Astringent vs Toner: How (and When) to Use Each

Two dermatologists weigh in on choosing the right post-cleanse step.

Updated 11/26/19

@laneige_us

Whether your skincare routine involves multiple products, steps, and layers, or if you’re more of the wash-SPF-and-go type, you’ve likely, at the very least, heard of astringent and toner. Both utilized as staples in many skincare regimens, the two are often confused for each other, but realistically, they are actually quite different. In the astringent vs toner debate, the best choice will vary from person to person, and will largely depend on your skin type, skin concerns, and your skincare goals. 

To help you figure out what may be the right product for you, we reached out to two dermatologists to find out the differences and similarities between astringent and toner, along with the most effective ways to use each.

Meet the Expert

  • Dr. Ava Shamban is a board certified dermatologist, as well as the founder of Ava MD and Skin Five.
  • Dr. Michele Farber is a board certified dermatologist for Schweiger Dermatology Group in NYC. She specializes in general, cosmetic, and procedural dermatology, as well as skin cancer treatment.

What Is Toner?

Toners are skincare products that are typically similar to the consistency of water, used to nourish and replenish skin as a second step after cleansing. Originally, toners were created to remove excess oil from the skin to help treat acne. But in 2019, most toners are alcohol-free and work to soothe, brighten, and remove any excess debris you might have missed during cleansing. Some formulas claim to help your skin better-absorb serums and moisturizers that you apply post-tone (these are usually marketed as essences), while others intend to return your skin to a normal pH level (an off-balance pH can cause acne and even premature aging).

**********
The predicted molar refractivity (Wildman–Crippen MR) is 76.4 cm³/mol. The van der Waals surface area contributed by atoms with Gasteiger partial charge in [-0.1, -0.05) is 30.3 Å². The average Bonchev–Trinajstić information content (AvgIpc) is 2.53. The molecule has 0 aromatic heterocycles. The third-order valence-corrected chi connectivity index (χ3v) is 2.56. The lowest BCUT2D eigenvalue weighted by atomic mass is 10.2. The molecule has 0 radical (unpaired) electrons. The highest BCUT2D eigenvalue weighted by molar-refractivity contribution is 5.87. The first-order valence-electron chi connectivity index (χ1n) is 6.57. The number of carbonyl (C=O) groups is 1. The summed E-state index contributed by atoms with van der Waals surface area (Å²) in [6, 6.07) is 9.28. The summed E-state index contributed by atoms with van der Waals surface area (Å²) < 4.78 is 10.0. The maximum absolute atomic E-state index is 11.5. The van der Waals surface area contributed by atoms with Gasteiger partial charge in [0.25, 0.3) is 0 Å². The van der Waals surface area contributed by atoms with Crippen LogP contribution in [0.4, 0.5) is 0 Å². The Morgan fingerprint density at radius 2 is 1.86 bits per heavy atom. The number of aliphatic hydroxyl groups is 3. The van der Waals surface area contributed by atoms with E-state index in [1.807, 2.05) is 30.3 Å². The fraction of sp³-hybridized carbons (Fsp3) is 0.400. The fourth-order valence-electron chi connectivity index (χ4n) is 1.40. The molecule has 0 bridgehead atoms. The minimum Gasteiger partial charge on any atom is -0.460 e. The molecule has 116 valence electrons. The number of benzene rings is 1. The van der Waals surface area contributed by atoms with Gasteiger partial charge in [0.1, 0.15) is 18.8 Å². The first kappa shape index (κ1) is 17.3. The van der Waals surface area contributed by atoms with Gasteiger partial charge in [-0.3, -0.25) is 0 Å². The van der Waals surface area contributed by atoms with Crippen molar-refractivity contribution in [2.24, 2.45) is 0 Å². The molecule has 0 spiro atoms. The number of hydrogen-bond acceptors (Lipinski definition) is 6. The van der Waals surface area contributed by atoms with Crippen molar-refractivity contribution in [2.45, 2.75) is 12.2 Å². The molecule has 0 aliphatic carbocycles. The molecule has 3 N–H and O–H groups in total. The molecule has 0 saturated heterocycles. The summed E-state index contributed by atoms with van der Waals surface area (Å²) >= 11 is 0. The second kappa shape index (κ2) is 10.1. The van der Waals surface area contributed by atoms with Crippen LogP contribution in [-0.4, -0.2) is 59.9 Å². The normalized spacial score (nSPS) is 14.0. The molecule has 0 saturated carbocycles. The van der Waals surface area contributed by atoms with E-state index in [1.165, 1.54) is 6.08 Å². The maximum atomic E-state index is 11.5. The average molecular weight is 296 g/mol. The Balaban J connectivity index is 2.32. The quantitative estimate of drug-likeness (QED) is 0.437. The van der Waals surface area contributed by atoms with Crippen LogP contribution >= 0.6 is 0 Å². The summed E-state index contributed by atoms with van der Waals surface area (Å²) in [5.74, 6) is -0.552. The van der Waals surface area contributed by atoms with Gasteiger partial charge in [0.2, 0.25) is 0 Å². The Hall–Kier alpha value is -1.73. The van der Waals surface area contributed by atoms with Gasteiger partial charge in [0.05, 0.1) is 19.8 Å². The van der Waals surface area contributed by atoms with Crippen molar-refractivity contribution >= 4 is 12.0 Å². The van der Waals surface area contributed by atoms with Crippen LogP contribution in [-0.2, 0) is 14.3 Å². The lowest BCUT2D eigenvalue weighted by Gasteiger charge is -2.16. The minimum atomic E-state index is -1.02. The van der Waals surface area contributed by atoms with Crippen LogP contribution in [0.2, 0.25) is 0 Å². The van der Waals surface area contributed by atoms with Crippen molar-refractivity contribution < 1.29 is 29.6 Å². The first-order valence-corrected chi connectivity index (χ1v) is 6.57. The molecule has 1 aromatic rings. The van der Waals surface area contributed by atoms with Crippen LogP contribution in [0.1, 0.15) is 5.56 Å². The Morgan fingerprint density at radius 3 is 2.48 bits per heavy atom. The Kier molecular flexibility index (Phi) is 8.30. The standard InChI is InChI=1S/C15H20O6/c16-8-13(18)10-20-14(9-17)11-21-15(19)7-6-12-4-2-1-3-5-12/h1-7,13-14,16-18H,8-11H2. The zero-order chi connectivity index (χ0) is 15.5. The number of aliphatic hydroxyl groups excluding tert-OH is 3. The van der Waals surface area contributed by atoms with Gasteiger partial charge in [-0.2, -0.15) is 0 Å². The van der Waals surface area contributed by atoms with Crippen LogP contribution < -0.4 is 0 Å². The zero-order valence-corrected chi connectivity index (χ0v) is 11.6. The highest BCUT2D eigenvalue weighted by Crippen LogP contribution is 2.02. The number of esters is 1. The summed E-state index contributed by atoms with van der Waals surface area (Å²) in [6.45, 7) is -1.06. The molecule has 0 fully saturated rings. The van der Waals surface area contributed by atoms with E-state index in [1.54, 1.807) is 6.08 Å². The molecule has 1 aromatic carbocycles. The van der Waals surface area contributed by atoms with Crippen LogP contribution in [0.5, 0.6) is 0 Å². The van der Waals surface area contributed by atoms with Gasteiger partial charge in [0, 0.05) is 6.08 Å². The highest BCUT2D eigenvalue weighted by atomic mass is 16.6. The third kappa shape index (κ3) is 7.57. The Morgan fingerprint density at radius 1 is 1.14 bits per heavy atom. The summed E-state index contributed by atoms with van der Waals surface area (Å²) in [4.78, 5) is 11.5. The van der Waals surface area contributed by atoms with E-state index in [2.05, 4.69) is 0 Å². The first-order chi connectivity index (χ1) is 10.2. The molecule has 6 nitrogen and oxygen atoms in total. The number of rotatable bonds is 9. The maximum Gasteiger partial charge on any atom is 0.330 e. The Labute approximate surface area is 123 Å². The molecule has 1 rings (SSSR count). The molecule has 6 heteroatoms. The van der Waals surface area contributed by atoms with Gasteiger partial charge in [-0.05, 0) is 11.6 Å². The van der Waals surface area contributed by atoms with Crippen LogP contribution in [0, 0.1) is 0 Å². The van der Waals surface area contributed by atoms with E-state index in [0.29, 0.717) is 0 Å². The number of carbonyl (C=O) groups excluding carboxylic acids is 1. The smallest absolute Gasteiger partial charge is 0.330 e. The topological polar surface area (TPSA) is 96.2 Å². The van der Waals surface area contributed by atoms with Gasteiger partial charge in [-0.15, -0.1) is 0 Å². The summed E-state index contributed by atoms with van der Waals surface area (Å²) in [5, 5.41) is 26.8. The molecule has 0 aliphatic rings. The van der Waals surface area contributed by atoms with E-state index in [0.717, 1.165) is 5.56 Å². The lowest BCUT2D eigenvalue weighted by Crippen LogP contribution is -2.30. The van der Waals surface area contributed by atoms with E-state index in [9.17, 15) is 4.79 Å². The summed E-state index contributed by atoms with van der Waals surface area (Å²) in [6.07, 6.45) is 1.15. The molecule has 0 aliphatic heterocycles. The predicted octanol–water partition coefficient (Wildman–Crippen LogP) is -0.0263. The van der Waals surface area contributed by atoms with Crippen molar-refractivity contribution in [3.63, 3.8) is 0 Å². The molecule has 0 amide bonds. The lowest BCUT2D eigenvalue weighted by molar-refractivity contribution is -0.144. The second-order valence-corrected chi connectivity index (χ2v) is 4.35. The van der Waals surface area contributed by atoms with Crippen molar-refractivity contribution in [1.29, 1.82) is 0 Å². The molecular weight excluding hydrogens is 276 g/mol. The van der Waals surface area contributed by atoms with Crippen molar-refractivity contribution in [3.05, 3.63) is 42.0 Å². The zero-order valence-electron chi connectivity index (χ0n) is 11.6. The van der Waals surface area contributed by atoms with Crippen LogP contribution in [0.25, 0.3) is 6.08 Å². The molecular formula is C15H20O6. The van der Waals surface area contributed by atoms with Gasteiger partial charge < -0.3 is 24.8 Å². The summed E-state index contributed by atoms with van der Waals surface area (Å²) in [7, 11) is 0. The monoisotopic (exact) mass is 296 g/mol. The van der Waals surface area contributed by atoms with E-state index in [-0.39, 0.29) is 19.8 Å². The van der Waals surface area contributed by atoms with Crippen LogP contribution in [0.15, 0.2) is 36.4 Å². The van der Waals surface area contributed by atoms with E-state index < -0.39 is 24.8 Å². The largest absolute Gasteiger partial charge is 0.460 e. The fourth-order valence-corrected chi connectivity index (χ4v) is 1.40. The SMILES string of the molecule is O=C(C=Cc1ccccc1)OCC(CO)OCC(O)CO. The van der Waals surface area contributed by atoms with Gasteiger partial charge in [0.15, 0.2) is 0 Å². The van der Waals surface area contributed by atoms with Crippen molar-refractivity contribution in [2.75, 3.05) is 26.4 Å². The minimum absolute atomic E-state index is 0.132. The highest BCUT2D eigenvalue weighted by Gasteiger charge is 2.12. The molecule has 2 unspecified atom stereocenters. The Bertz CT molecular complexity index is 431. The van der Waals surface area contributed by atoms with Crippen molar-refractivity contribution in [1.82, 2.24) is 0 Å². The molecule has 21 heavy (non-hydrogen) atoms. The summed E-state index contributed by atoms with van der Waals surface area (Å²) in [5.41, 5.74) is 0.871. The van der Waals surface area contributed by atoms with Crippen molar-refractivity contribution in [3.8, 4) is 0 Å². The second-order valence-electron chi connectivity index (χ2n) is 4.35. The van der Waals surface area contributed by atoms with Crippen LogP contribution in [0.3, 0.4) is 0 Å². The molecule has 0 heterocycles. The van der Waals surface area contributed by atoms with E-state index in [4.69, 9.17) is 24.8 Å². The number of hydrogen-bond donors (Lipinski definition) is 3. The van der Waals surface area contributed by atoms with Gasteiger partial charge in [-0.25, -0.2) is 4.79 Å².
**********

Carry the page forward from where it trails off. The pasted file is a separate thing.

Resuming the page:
• Water-based product used as a second step after cleansing
  • Removes debris your cleanser might have missed
  • Replenishes, nourishes, and brightens the skin
  • Can help serums and moisturizers better penetrate the skin
  • Most formulas are alcohol-free

What Is Astringent?

Like toners, astringents are a water-based product used as a second step after cleansing to remove debris your cleanser might have missed (or residue from your face wash itself). However, like the toners of the past, astringents are specifically formulated to remove excess oil from the skin and typically contain alcohol to achieve this goal.

  • Water-based product used as a second step after cleansing
  • Removes debris your cleanser might have missed
  • Removes excess oil from the skin
  • Usually contains alcohol

How Is Toner Different Than Astringent?